The Most Basic Concept in Bankruptcy: Debts
The most practical questions you likely have if you are considering bankruptcy is what it will do to each of your debts. Will you still owe anything to anybody? What about debts you want to keep like a vehicle loan or mortgage? How to handle special debts like income taxes and child support?
To understand bankruptcy you need to understand debts. One of the most basic principles of bankruptcy is that it treats all creditors in the same legal category the same as all the other creditors in that category. So the first step in understanding debts is to understand the three main categories of debts. Not everybody has debts in each of these categories, but lots of people do. At the end of this blog, you should be able to at least start dividing your debts among these three categories. From there, bankruptcy and how it deals with each of your creditors will start making more sense.
The three categories are “general unsecured debt,” “secured debt,” and “priority debt.”
All debts are either secured by collateral or not. Whether or not a debt is secured is often very straightforward, such as with a vehicle loan in which the vehicle’s title specifies your lender as the lienholder. That lien on the title, together with the documents you signed with that lender, gives that lender certain rights as to that collateral, such as the right to repossess it if you fail to make payments.
In the case of every secured debt, there is a legally prescribed way to attach the debt’s collateral to the debt. In the case of the vehicle loan, the lender and you have to jump through certain hoops for the lender to become a lienholder on the title. If those aren’t done right, the vehicle might not attach as collateral to your loan.
Debts can be fully secured or only partially secured. If you owe $10,000 on a vehicle worth only $8,000, the debt is only partially secured—secured as to $8,000, and unsecured as to the remaining $2,000 of the debt.
Debts can be voluntarily or involuntarily secured. Examples of the latter are judgment liens on your home, IRS income tax liens on all your personal property, and a mechanic’s or repairman’s lien on a vehicle that’s been repaired and the repair bill not paid.
General Unsecured Debts
All debts that are not legally secured by collateral are simply unsecured debt. And “general” unsecured debts are simply those which do not belong to any of the categories of “priority” debts (discussed below). So general unsecured debts are the default category—if a debt is not secured and not a priority debt, it’s a general unsecured one. They include every imaginable type of debt or claim. Common ones include most credit cards, essentially all medical bills, personal loans without any collateral, bounced checks, most payday loans (although those sometimes have collateral), unpaid rent and utilities, balances left over after a vehicle is repossessed, many personal loans, and uninsured or underinsured motor accident claims against you.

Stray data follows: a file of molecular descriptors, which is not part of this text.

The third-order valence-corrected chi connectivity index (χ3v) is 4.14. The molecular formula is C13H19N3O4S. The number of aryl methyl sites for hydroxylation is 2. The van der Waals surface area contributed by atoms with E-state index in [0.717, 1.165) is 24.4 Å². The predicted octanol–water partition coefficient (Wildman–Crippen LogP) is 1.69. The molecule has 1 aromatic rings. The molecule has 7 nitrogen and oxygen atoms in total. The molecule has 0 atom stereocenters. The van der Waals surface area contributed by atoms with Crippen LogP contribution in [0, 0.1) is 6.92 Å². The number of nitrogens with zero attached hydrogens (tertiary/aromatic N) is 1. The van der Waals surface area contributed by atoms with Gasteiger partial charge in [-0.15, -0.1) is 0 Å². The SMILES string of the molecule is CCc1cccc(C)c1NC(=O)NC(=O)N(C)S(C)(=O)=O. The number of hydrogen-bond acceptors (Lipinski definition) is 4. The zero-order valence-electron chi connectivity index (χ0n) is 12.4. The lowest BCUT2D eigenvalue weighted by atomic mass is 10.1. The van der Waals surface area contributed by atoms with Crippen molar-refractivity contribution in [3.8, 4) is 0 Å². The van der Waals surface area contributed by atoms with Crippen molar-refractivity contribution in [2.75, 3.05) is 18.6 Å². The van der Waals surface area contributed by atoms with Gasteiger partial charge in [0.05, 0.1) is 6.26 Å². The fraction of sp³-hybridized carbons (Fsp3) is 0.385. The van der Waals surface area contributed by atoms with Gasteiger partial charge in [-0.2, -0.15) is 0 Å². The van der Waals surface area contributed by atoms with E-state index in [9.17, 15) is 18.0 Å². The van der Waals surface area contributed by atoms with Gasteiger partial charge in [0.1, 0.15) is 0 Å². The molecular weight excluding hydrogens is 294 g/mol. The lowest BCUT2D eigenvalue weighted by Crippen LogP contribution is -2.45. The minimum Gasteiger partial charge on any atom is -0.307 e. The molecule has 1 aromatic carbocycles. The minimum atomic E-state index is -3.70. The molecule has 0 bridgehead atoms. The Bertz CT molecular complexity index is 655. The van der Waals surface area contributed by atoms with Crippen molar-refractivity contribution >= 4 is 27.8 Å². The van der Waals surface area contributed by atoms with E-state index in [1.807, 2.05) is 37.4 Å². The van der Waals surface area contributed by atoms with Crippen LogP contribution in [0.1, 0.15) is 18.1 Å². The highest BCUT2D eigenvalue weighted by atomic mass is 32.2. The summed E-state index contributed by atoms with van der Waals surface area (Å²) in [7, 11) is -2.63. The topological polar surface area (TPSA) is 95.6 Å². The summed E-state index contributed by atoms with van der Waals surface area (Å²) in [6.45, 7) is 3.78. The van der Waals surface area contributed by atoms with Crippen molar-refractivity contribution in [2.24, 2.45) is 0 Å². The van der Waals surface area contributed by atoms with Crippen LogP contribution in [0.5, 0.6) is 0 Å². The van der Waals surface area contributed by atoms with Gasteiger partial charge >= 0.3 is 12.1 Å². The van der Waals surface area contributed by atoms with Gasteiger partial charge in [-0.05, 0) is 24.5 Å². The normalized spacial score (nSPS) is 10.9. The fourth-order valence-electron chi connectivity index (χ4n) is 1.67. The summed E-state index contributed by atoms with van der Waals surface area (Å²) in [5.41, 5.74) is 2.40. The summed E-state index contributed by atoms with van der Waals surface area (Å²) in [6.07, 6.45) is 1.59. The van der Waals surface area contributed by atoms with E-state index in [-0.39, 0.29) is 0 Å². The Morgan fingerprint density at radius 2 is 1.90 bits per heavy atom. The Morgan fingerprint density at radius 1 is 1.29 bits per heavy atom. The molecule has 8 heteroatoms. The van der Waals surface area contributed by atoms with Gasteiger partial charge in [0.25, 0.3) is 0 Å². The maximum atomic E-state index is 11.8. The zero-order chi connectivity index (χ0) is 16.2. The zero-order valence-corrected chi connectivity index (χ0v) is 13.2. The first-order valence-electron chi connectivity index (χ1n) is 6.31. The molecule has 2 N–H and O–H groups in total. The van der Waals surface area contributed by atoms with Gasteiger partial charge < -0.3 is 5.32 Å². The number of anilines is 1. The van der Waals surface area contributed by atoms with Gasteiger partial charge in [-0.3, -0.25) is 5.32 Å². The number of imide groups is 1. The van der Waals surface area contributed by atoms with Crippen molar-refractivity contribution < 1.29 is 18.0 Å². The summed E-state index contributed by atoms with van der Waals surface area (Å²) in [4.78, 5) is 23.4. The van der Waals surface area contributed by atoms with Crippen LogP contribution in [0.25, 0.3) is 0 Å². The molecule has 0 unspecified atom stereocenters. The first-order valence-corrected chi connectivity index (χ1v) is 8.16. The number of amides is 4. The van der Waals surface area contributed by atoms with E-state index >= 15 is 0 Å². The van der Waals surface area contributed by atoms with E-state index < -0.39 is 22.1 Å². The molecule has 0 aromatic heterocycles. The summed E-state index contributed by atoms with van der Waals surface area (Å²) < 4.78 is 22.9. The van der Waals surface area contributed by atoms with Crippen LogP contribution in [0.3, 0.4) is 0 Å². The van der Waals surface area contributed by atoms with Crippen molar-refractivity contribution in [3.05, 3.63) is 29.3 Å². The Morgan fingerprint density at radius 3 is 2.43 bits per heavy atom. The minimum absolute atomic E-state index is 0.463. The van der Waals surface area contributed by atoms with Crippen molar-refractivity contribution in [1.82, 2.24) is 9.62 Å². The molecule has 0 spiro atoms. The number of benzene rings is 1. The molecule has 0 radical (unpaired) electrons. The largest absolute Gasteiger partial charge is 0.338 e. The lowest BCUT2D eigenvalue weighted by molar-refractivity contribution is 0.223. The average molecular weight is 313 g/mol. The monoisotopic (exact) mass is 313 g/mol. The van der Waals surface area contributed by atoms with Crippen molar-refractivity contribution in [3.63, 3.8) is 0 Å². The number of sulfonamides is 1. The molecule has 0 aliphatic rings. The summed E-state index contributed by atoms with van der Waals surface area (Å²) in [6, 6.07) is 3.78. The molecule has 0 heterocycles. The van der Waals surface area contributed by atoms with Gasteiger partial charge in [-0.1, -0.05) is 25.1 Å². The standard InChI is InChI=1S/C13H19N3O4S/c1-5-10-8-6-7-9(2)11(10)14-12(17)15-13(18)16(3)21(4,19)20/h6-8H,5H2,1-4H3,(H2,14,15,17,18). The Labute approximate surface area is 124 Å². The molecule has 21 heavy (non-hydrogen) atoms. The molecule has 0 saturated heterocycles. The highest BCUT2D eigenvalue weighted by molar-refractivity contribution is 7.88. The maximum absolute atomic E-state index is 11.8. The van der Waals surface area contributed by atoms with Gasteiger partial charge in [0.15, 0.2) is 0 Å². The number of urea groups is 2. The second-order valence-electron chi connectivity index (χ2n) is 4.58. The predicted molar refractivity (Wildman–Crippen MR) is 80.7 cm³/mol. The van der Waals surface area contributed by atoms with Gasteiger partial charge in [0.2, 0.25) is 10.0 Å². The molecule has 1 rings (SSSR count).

Sometimes debts which were previously secured can become general unsecured ones, and vice versa. An example of the first: once you’ve surrendered all the collateral—such as a vehicle on a vehicle loan—any remaining debt is general unsecured. And an example of the second: a general unsecured medical bill can become secured after a lawsuit is filed against you and a judgment entered, resulting in a judgment lien attached to your real estate.
Just like it sounds, priority debts are special ones that the law has selected to be treated better than general unsecured debts. In fact, there are very specific levels of priority among all the priority debts.
It’s all about who gets paid first (which often means who gets paid at all). This comes up in two main ways.
First, most Chapter 7 cases don’t involve the trustee receiving any of your assets for distribution to your creditors. But in those cases where there are non-exempt assets, the priority creditors are paid in full before the general unsecured ones receive anything. And the higher priority creditors are paid in full before the lower priority ones.
Second, in a Chapter 13 case, your formal plan has to show that you will pay all priority debts before the completion of your case, and then you must in fact do so before you are allowed to finish it.
The most common priority debts for consumers or small business owners are the following, in order starting from the highest priority:
• child and spousal support—amounts owed as of the time of the filing of the bankruptcy case
• the administrative costs of the bankruptcy case—trustee fees and costs, and in some cases attorney fees
• wages and other forms of compensation owed to employees—maximum of $10,000 per employee, for work done in the final 180 days before the bankruptcy filing or close of business, whichever was first
• certain income taxes, and some other kinds of taxes—some are priority but others are general unsecured if they are old enough and meet some other conditions
In the next blog I’ll get more into how debts in each category are treated in Chapter 7 and Chapter 13.